ELIZABETH GRIFFITH: Good afternoon and thank you. I'm Betsi Griffith from the Bureau of Justice Assistance. I just want to lay out here the agenda for today. We're going to spend a little bit of time talking about the agency who's offering this opportunity, the Bureau of Justice Assistance where I work, talk a little bit about the particular opportunity including eligibility and grant-related information, and some background on how we review our applications to assist you in applying. This project has—is really building on the foundation of some tremendous work that's been happening across the Department over the last decade so I really want to turn it over to subject matter expertise that can kind of give you that context and are available to work with sites that receive funding or generally have an interest in this work so I wanted you all to be aware of that, and then we'll close with a few minutes around, you know, just logistics of both things that we've learned from experience you want to keep an eye out for as you apply as well as to talk briefly about our new Grants Management System, and answer question and—answer any questions you have. So next slide, thank you. Just briefly, you all may be familiar with the Office of Justice Programs where the Bureau of Justice Assistance or BJA is housed. These are the organizations along with the Office on Violence Against Women and the Office of Community Oriented Policing Services that make grants, that also support training and technical assistance to the field, and collect data, conduct research, and really kind of try and bring a perspective to the adult and juvenile justice system and the needs of victims. Next slide. In particular, BJA focuses on the adult criminal justice system, and we're really trying, because this is a more targeted opportunity in terms of the scope of the work and eligibility, to try and reach a broad audience, and so really for BJA you might be somebody who's worked with us in other arenas on cold case investigations through our forensic and sexual assault kit work. We also have a portfolio around tribal justice issues and are very excited about the opportunities to support important issues, including missing and murdered indigenous people, and hope that these resources might support some of the cold case murder investigations, as well as folks who work with us more generally around violent crime work, or communities who may be engaged around civil rights violations and histories and really how that crosscuts with our criminal justice work. Next slide. So what we're really focusing on with this program that started last year is a project that really helps us advance a number of issues both around violent crime and fairness in our system, and bringing justice for cases that have been long standing without resolution, and we do that really through the support of the eligible organizations in this program, law enforcement and prosecutors who we know can build those relationships and support looking to bring justice in these older cases and also look forward in that work, as well as to work across with others that have interests in these communities that have been impacted and the families who have been impacted by these cold case murders. And we also hope through these strategies to really prevent that in the future. Next slide. Our goals really here are specifically to focus on cold case investigations that resulted in a homicide, that occurred prior to December 31st, 1979, where there is some civil rights nexus where we believe race may be implicated. As part of this work, we recognize that this requires—these are older cases, these—in some cases, there may not have been an investigation so they may require, you know, extra expertise and support and we really want to offer a broad-based opportunity to help jurisdictions figure out what they need and how we can help you all to be successful, and again, very pleased that my colleagues across the Department are here to support this work and to find creative ways to bring justice for these families, and for the communities that were really impacted by these crimes. We also hope through this to be able to build more partnerships so that as folks are investigating and learning this history and documenting it which, again, we recognize sometimes requires creative partnerships, perhaps with the local historical society or other organizations that are focused on investigating these cases to really connect with and build relationships with local prosecutors and law enforcement agencies that have that common interest, and also to think about as we're doing those cases do in a way that is respectful, doesn't bring further harm or trauma to the family members and stakeholders that have been impacted and really building that support to be strategic and thoughtful about that work. Next slide. It—the solicitation was released in January and happily we do have a couple more months until May 11th for you all to put your applications together, but before I move on, let me just emphasize again as I mentioned at the beginning, we have a solicitation, I'm sorry we have a new Grants Management System which we call JustGrants. We're kind of going through our first year of the application process and so what we know that there will be some learning, there may be some, you know, questions that come up or technical challenges folks have. So I really encourage you if you're thinking about applying for this particularly if you haven't become familiar with JustGrants, to pay attention to some of the materials later on about different webinars that we've recorded that kind of give you some tips about how to work in the new system but also to recognize that we now have a two-part system. So you have to do an initial registration and the, you know, overall federal government Grants.gov system including your 424, and then once you're registered at least two weeks before this May 11th date, you can then finish your application in JustGrants prior to the deadline. Next slide. So this year we have two categories of funding, we have a Category One that is focused on project implementation in state, local, and tribal settings that could also be implemented regionally. In this case the project really is focused on building a local or regional projects, could be statewide and focused that allows the partners to work together to investigate these cases, to coordinate and review the case files, and to be able to pursue prosecutions, if appropriate, or bring other resolution in these cases as well as to support and work with the family members and stakeholders that have been impacted. Again, we recognize a certain amount of—that the way of resolving these cases, we're trying to be flexible and broad in making sure that this work really brings that justice and resolution to those families who have been impacted and to acknowledge what occurred although in some cases we may not have the ability to formally pursue a prosecution. In other cases we may have a set of cases where it is appropriate and we really encourage all of those folks to consider and bring those applications into us. In this category, we will be making grant awards, and then in Category Two we are also seeking a national training and technical assistance provider who can work with us in partnership with our federal partners to really support both the successful implementation of projects that we're funding but also more generally to offer training and education to others who may be working on these issues in the field. And again, we're looking for expertise about investigation of the cases, prosecution of the cases, and also thinking about the family support and support for other stakeholders who may be impacted by the death of these victims. So generally we're looking for someone who is—has the ability to be able to provide a range of sort of strategies to address those needs and also brings subject matter expertise to be able to do the work, and this particular award as is the case with the majority of our TTA awards will be made as a cooperative agreement where there will be significantly more federal involvement and a really a collaborative relationship with BJA and its partners in the implementation of the work. Next slide. So in Category One, by statute, eligible organizations are state, local, and tribal law enforcement agencies as well as prosecutors' offices. This could, for example, the state level, the State Office of the Attorney General, and for tribal law enforcement, it is federally recognized tribal governments that are eligible to apply consistent with the requirements in the solicitation which goes into more detail. We would note again given sort of the need to potentially bring other expertise to the table to work these cases, we certainly encourage and allow partnerships with other agencies and potentially, you know, we'll consider subawards or subcontracts to be able to support that work. As we mentioned, you know, sometimes expertise sits outside of criminal justice in these cases, and so we want to make sure that applicants have the flexibility to be able to support those needs. For Category Two which is our training and technical assistance, those eligible organizations are really more of the nonprofit organizations, you know, perhaps programs in higher education settings that can support this work. We will also accept applications from for-profit organizations although they would have to agree to forgo a profit on this project and in all cases they really have to demonstrate that expertise I was talking about earlier. Next slide. So in Category One, we hope to make about six awards this year and up to half a million dollars for a three-year period of time, and for our national TTA we plan to make a[n] award of $325,000 for up to three years. There is a possibility of also potentially supplementing those resources in the TTA. Next category—I'm sorry, next slide. Just briefly on this, they're—these are examples of things that are allowable, there are certainly other allowable activities, although I would encourage you to take a look at our financial guide if you have more questions, there are a number of expenses including things like construction costs and other activities that are not by definition allowable for BJA to fund, but this just kind of gives you a sense of the areas we've anticipate[d] there would be potential cost for the program. And again, you will know things that are more associated with the investigation and prosecutions, as well as work and dialogue with those impacted by the crime. Next slide. And as I'm going, just to mention, there is no match requirement for this program. Here's a list of the program sections, again, I would encourage you to look at that, and there's actually a checklist at the end of our application process just so you can kind of make sure you have—know what you need to include in your application for it to be complete. Next slide. There are some additional attachments that we do require, including just a time task plan that really sort of explains how you plan to implement your key activities for key staff, you know, getting a sense of what expertise or persons you're considering for these positions, and information about proposed subrecipients or other applications that you have pending with someone else to apply for the same activities, which is definitely allowable, we just want to be aware of that. And a few other things that may or may not be applicable, such as if you're doing research or depending on how much you want to charge for a particular position there may be some additional information required. So please review those—next slide, the information carefully in the solicitation to make sure you're familiar with that. Here's a list of what's required in the abstract, next slide. That really just kind of gives us a high-level summary of what we're kind of looking—kind of your description of what is in your project. And the other thing I would just be careful about is there are certain required documents that have to be submitted or we won't be considering your application. And so with that in mind, please read the application carefully to ensure that you have all of those included. Next slide. When we review the application, we actually send it out to external peer experts to review it and give us feedback, as well as to internal reviews prior to recommendations. Pay attention to this Program Narrative, and also, some of those preparatory webinars that are now recorded. Again, if you're less familiar, these are really good places, I think, to help you with strategy. In the Program Narrative section note your description of the issue, the design and implementation, and your capabilities and competencies all have a pretty, you know, a quarter to almost a third of the overall score. I'm not saying you shouldn't work on telling us about your plans for collecting data or, you know, having a good detailed budget and budget worksheet. But obviously, you know, it helps you kind of strategize about how much time you put into, or information that you include in here to sort of respond to the different sections. Next slide. In the budget, just a couple of tips, and I have a couple later in the process as well. Make sure that each—there—you know, each year you're applying for money, so if you have a three-year application, that each has a separate itemized budget, the worksheet kind of walks you through that. And also, keep in mind, there are certain things, including things where you—if you were supporting conference activities, or training costs, or other projects may require some preapproval, which we would then communicate in our awarding process. But just for, you know, just know that you might have to build some of that into your timeline and your implementation. Next slide. All right. I will turn things over to Barbara Bosserman and she will kind of follow on with the rest of our team at the Department of Justice to talk a little bit about the larger work at the Department around this important set of cases and issues.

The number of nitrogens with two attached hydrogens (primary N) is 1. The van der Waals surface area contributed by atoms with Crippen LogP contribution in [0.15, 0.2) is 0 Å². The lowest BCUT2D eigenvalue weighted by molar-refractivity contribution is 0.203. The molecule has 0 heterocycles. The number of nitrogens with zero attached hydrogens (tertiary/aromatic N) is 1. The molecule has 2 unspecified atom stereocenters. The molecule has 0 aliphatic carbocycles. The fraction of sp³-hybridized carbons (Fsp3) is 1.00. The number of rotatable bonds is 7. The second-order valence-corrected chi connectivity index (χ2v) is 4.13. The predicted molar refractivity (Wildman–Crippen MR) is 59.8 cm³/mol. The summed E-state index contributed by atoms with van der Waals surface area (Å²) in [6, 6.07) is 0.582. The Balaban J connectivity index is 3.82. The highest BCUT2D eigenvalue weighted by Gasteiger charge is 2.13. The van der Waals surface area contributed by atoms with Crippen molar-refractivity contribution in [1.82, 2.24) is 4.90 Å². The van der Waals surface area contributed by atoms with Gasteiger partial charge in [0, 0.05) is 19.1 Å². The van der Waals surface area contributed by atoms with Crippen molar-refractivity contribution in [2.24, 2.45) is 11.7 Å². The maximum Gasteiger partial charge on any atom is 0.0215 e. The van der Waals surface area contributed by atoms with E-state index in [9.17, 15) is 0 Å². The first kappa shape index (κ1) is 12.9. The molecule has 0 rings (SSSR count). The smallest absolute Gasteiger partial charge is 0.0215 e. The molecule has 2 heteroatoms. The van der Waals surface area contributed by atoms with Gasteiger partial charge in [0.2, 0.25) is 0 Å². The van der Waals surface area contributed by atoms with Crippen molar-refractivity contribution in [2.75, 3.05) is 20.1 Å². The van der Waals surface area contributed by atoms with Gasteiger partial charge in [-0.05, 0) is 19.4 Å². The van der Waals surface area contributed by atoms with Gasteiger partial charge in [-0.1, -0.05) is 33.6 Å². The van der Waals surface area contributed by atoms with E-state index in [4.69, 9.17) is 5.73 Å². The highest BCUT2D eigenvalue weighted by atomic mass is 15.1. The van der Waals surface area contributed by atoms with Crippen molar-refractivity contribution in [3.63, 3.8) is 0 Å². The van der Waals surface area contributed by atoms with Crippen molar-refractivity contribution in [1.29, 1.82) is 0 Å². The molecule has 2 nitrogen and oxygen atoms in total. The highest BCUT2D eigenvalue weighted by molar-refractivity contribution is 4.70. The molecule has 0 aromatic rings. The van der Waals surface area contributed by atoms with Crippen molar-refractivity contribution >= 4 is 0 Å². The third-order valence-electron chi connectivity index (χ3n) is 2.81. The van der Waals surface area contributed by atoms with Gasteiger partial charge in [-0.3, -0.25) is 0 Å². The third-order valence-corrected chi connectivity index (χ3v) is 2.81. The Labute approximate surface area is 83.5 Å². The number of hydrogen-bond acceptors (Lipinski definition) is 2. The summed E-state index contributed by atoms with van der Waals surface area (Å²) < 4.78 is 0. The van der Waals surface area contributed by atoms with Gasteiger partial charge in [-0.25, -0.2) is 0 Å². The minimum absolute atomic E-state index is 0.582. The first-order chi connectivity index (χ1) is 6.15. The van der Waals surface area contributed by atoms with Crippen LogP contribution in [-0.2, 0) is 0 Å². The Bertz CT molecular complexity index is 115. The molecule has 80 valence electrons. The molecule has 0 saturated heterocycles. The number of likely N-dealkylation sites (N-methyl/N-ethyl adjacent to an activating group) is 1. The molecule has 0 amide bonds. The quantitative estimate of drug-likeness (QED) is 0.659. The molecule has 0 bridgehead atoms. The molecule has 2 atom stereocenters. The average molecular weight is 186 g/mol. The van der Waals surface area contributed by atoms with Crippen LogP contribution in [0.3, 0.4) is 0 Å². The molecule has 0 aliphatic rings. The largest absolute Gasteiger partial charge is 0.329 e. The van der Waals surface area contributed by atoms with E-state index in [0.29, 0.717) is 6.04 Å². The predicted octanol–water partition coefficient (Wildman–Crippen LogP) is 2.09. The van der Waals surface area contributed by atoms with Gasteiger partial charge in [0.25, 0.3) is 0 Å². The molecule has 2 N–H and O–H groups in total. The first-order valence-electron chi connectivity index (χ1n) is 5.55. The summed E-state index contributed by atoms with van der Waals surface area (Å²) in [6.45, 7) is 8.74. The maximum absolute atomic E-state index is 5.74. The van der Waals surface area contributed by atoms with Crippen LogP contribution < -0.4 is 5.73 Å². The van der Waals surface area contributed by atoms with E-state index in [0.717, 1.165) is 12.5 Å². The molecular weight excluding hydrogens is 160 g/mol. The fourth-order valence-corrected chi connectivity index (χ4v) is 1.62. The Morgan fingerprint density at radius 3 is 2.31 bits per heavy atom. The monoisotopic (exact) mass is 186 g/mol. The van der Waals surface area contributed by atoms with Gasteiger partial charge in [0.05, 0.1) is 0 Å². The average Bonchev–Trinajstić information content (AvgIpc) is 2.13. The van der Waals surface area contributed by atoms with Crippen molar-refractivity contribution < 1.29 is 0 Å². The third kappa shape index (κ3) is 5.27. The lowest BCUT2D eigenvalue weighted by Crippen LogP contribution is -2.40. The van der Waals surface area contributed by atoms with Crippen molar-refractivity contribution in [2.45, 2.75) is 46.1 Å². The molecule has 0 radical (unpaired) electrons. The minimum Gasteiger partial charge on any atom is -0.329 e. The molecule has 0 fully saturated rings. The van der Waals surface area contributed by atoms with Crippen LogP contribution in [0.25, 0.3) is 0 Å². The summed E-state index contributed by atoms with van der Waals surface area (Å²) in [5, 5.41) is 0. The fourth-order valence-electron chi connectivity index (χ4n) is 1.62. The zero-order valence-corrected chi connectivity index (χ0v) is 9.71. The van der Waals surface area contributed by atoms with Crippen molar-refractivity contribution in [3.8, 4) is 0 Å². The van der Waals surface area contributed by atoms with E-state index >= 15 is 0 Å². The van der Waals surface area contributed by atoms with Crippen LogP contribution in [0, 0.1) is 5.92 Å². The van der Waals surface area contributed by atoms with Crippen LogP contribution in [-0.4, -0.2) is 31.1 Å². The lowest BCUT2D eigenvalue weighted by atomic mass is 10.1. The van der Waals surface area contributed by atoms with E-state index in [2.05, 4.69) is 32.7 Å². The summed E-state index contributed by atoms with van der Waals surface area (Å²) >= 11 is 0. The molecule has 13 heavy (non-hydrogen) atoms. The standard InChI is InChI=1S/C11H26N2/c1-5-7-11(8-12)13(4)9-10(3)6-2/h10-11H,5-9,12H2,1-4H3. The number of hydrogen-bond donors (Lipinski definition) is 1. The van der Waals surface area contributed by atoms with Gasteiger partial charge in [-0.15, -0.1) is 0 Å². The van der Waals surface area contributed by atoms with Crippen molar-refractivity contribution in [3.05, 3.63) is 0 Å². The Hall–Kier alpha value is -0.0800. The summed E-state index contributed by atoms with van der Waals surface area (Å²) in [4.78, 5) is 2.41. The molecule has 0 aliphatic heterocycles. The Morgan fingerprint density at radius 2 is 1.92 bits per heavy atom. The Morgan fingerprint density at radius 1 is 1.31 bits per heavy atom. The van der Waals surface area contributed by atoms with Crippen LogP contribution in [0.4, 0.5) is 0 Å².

BARBARA KAY BOSSERMAN: Hello, everybody, it’s good to be with you today virtually and I certainly hope that the communities that you all serve are safe in this weather emergency. My name is Barbara Bosserman and I'm the Deputy Chief over the Cold Case Unit in the Civil Rights Division's criminal section within the Department of Justice. And what my unit does is when cases are brought to our attention that potentially fall under the Till Act, that I'm going to talk to you about what those cases are in a moment, we analyze those cases, and if they appear to be prosecutable federally, we give those to a federal prosecutor and to the FBI to look into. If they appear not to be prosecutable federally, then I will talk to you at some length about what—why that might be, but they do appear to be prosecutable by the state and local governments, we will refer those cases to state prosecutors including our investigative finding. And finally, if the case is not prosecutable, we will write a detailed closing memo, and that closing memo will be posted on the Department of Justice website, properly redacted, of course, to protect privacy. And we do that in large part to get at something that Betsi talked about, which is bringing closure to communities, shining a light of truth upon what happened in this era, and recognizing how important that is to members of the community, both to the victim's family and to the larger community, in which the family—in which the victim lived. And also for history, history's sake, this era has a lot of interest to academics, to civil rights groups, to non-profit groups of all sorts. So that is— that is what my unit does. We enforce the Emmett Till Act, which I'm sure many on this call know it was named after Emmett Till who was a fourteen-year-old Chicago teen who was visiting a relative in Money, Mississippi, when he was kidnapped from his bed, basically tortured, shot, and thrown into the Tallahatchie River where his body was discovered later, laid down by a cotton gin fan. So there's a lot of symbolism in that, of course. And all of this, he was tortured in this way and killed because he had allegedly whistled at a White woman he had seen in a store a few days earlier. The locals investigated and two men, Roy Bryant and J.W. Milam, were prosecuted by state authorities, but they were quickly acquitted by an all-White jury. Those two men later basically confessed in an article to Look Magazine that they were the murderers, but the jury had acquitted and was really no justice for him, and that is why the Act is named after him. His mother began a crusade to bring Till's murder to the attention of the world. She had an open-casket funeral, in which his body was shown and people were horrified. There were a lot of people in the North who had not recognized that this was something that was happening to Black people every day in the South. And this is, of course, an extreme example of—sort of a routine violence in the Jim Crow era. Now, at the time, the federal government really did little and that was not because they did not care, there was interest at the time, but there were no federal hate crime laws that could be enforced in federal court. The first federal hate crime laws were enacted in 1968. There were, of course, a lot of people who had been advocating for an antilynching law, but none was enacted. And many know in 2005, the U.S. Senate said, "Yeah, we probably should've done something about all of that lynching that was going on." But shortly after 2005 and partly in recognition for the fact that crimes against Black folks, particularly in the South, but certainly not only in the South, were going on relatively unabated and that there were cases that have either never been solved or in which that there had never been vindications. Congress enacted the first Emmett Till Act. So there was one Act in 2008 and it recognized the importance of these unsolved, racially motivated murders. And in addition, it required the FBI and the Department of Justice to look at them and the first act basically gave the date of December 31st, 1969, to look at all cases that have occurred basically before 1970. And the Act basically said, we know that there are a lot of cases that cannot be prosecuted federally, but we want you to still look at them and provide assistance to the states that are working on them. That Act was reauthorized in 2016, and it was changed a little bit, and the most significant change is that it extended the date to December 31st, 1979. So now, our mandate is to look at unsolved cases that occurred before 1980. The law also requires that the Department meet with stakeholders, provide—communicate with victims. So there are some other changes to the—to the Act. So just to let you know what kinds of cases fall under the Till Act, and that's important because I think that's the same—the same act that gives us authority and gives us encouragement to look into these cold cases, even in the absence of federal jurisdiction, and also that same Act created this branch, Money. And so a lot of the requirements are the same. The Till Act is meant to respond to death-resulting cases, so there were certainly a lot of atrocities that happened to Black folk or to other people of color before 1980, but we are not able to investigate under the Till Act other sorts of crimes like assaults, or rape, or attempts to kill. We are binded to death-resulting cases. And there must be evidence that the death was the result of a civil rights crime. So if you say cold case to the general public, or if you watch NCIS or Law & Order, you know, a cold case is any case that has become old and difficult to solve because time— of the passage of time. But the Till Act doesn't apply, it doesn't cover, for example, a domestic violence case, and it doesn't cover a bar fight. There has to be an element of it being a civil rights crime, which is mostly going to be a hate crime. It also covers, if an event occurred, for example, during a slavery or human trafficking event, or if a—if a death occurred because of misconduct by law enforcement, but 99 percent of the cases that are recorded are basically what we would call hate crimes now, and they're basically racial hate crimes, the ones that are recorded. We are also, we have that date that I told you about before, in order to fall under the rubric of the Till Act case for us to analyze. It needs to have occurred before 1980. Now, of course, because my office generally investigates civil rights crimes, including hate crimes, if we were given a case, a death-resulting hate crime that occurred in the '90s, we would look into it, but we would not look into it under the Till Act, we would just look under it under our general authority. So with that, those are the kinds of cases that we look at—my unit looks at under the— under the Till Act. And there have been—there are barriers to successful prosecution, and I want to talk to you a little bit about those because some of them are ones that you all face as state and local law enforcement officers but not all of them. Some of them are very particular to the federal government, to federal jurisdiction, and that means that the states do not face these barriers and may be able to bring justice in situations where the federal government cannot. So, you know, the two barriers that we all will have in common is of course death of the—of the perpetrator. We don't have a system where we prosecute people after their death and some of these cases are quite old. In many cases we close them without prosecution because the person who did it is—has clearly passed away. The other common barrier to prosecution is simply a lack of evidence—forensic evidence has degraded, the key witness in a case that we would use to prove it has passed away and we are simply unable to bring the case due to lack of evidence and we would all share those barriers. But the federal government has a couple other barriers, and one of them is I told you that the first federal hate crimes occurred in 19— were passed, enacted in 1968. That means that any crime that occurred before 1968 that was a hate crime there's no federal jurisdiction to prosecute that case as a hate crime. So unless there is some other basis for federal jurisdiction, for example, the crime occurred on federal land or there was an interstate kidnapping, there is no way for us to touch that case, although we have powerful laws right now but we would not able to use those laws because they were not in effect before say 1968. Secondly, you might say, well, I'm sure you must be prosecuting—you must be recommending prosecution in a lot of cases that occurred between 1968 and 1980. The problem is for those eras the federal hate crimes that were in existence had a five-year statute of limitations. The government had to bring a case within five years. And so if the government didn't bring a case in five years, so we didn't bring it before 1985 for the latest case, we are unable to bring it because the courts have ruled that Congress can't extend the statute of limitations once it's passed. Now you all, if you're prosecuting a case, looking at a case as a murder, you know, presumably on a—I believe in every state your statute of limitations for murder is the life of the—of the subject, so you're fine, there is no statute of limitations issue. So that makes—that makes it really important I think that the state and local governments be able to look into these cases with care. So despite these barriers there's been a couple of successful prosecutions, of course, by the federal government and by the state government, and I just want to give you a little overview of them so you can get a little excited about the possibility of being able to bring justice in some of these cases. The first one is the prosecution of Ernest Avants for the murder of Ben Chester White in Mississippi. Ben Chester White was an elderly African-American farmer, he was not involved in civil rights work, he had not done anything personally to upset the laws of the Jim Crow South, rules of the Jim Crow South. He was just a farm worker and he was targeted because the Klan decided they wanted to lure Dr. King to Mississippi and they thought that if they killed somebody he would come to Mississippi and then they would be able to assassinate Dr. King. Their plan did not work in a sense that Dr. King did not come to Mississippi and they have not been there to assassinate him, unfortunately for Mr. White they carried out the first part of their plan and they killed him. They shot him multiple times with an automatic weapon. And he was found and the important thing is he was killed on federal land. So that has not clicked back in the day in the—in—the murder occurred in 1966, nobody had put together that he had been killed on federal land. And in 1999 we reopened the case, we understood that there was a federal jurisdiction, a grand jury investigation occurred and a case was put together, and we successfully were able to obtain a conviction for Mr. Avants. The second successful prosecution was of James Ford Seale in 2007, and that case involved a 1964 murder of two young men, two nineteen-year-olds Charles Moore and Henry Dee in Franklin County in Mississippi. This—the Klan had another—it would be a crackpot theory but for the fact that it was so deadly they believed that because these were two young Black men they must be with the Black Panthers and they must be planning to overthrow the White community. They were not, they had absolutely no affiliation with the Black Panthers, they were not violent individuals but the Klan tortured these two young men, they made a false confession that they had a cache of weapons somewhere that of course no one ever found because it was false. And after they made the confession they were tortured and they were thrown in the Mississippi. Now although the kidnapping of these men and the death of these men occurred—both occurred in Mississippi so they were picked up and they were taken to the river and thrown into the river and all of this was in Mississippi. But where they put them into the river prosecutors realize that they had to cross through Louisiana in order to reach their destination and because they had to cross state lines it became a federal kidnapping case. So although there was no jurisdiction to prosecute the case as a federal hate crime they were able to prosecute it as a kidnapping. This took a lot of work because we had to prove that the victims were alive when they crossed state lines which was difficult but they were able to do it and we had a successful federal prosecution. In addition we have assisted in a couple of state prosecutions where the state really took the lead. The prosecution of Edgar Ray Killen for what is known as the Mississippi Burning Case. This was a very famous case in which three civil rights workers, James Chaney, Daniel Goodman, and Michael Schwerner were—had gone down to Mississippi for—James Chaney was actually a native of Mississippi but Schwerner and Goodman were college students who had gone to participate in Freedom Summer to do a voter drive registration. These young men were picked up by the local sheriff, Sheriff Price. They were put in jail and the release from jail was coordinated with the Ku Klux Klan, the Klan then murdered these young men basically because they were activists in the state. The federal government including my office, Civil Rights Division, prosecuted 18 Klansmen back in the '60s. They got some convictions, some acquittals, and some hangs. Edgar Ray Killen the jury was hung on him. There was a lot of evidence against Edgar Ray Killen but he was a preacher and some jurors said they did not want to prosecute a preacher. He was successfully prosecuted by the state of Mississippi in 2005. In 2010 James Bonard Fowler pleaded guilty to manslaughter charges with the respect to the death of Jimmie Lee Jackson. Jackson was shot while engaging in a voter registration protest. He was shot protecting his mother from a combination of White supremacists and state troopers. And of course his death was one of the catalysts of the famous march from Selma, Alabama. And finally there was a successful prosecution of two men who participated in the bombing of the 16th Street Baptist Church in Birmingham, Alabama that killed four little boy—four little girls, Addie Mae Collins, Denise McNair, Carole Robertson, and Cynthia Wesley. This was again one of the very high-profile civil rights crimes. The state had successfully prosecuted Dynamite Bob Chambliss in the '70s but he was the only one who was prosecuted and it took a decade to prosecute him. And in early 2000 the state with help from the federal—United States Attorney's office and from my office reopened the investigation and Thomas Edwin Blanton and Bobby Frank Cherry were both convicted of this crime. So those are some of the successful prosecutions that have been done and I truly believe that there are more to do. And we are happy to take referrals to any cases that fall under the Till Act, if there is a possibility of federal prosecution. If there is not a possibility of federal prosecution we are happy to work with you, we can, you know, open a grand jury investigation under the Till Act even if we do that and then give the state government the proof of our grand jury investigation in order to pursue justice and we can assist with anything else that you need as far as our expertise. We certainly are willing to do anything that you all need us to do. But I think probably the best federal help that you may receive, you know, we can—we can sort of assist your prosecutors but for you all who are on the ground looking at these as law enforcement you may be much more interested in what the FBI can do for you, so I'm going to turn this over to my colleague LaShunda Williams to talk about that.